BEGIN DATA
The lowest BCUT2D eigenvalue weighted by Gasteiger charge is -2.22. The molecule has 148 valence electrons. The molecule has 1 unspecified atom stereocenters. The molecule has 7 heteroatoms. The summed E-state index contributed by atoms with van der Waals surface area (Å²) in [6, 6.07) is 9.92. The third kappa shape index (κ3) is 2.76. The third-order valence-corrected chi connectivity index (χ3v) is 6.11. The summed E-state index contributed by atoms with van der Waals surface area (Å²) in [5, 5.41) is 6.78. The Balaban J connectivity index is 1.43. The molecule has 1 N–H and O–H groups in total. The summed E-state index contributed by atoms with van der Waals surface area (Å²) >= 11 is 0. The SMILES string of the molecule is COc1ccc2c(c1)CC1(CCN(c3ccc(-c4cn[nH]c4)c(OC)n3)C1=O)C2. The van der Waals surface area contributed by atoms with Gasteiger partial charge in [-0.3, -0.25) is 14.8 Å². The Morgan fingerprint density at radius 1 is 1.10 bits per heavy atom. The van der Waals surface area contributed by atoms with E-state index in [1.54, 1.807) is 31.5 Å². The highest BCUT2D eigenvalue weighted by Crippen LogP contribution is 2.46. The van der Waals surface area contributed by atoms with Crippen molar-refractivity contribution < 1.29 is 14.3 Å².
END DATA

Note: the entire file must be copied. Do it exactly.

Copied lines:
The lowest BCUT2D eigenvalue weighted by Gasteiger charge is -2.22. The molecule has 148 valence electrons. The molecule has 1 unspecified atom stereocenters. The molecule has 7 heteroatoms. The summed E-state index contributed by atoms with van der Waals surface area (Å²) in [6, 6.07) is 9.92. The third kappa shape index (κ3) is 2.76. The third-order valence-corrected chi connectivity index (χ3v) is 6.11. The summed E-state index contributed by atoms with van der Waals surface area (Å²) in [5, 5.41) is 6.78. The Balaban J connectivity index is 1.43. The molecule has 1 N–H and O–H groups in total. The summed E-state index contributed by atoms with van der Waals surface area (Å²) >= 11 is 0. The SMILES string of the molecule is COc1ccc2c(c1)CC1(CCN(c3ccc(-c4cn[nH]c4)c(OC)n3)C1=O)C2. The van der Waals surface area contributed by atoms with Gasteiger partial charge in [-0.3, -0.25) is 14.8 Å². The Morgan fingerprint density at radius 1 is 1.10 bits per heavy atom. The van der Waals surface area contributed by atoms with E-state index in [1.54, 1.807) is 31.5 Å². The highest BCUT2D eigenvalue weighted by Crippen LogP contribution is 2.46. The van der Waals surface area contributed by atoms with Crippen molar-refractivity contribution < 1.29 is 14.3 Å².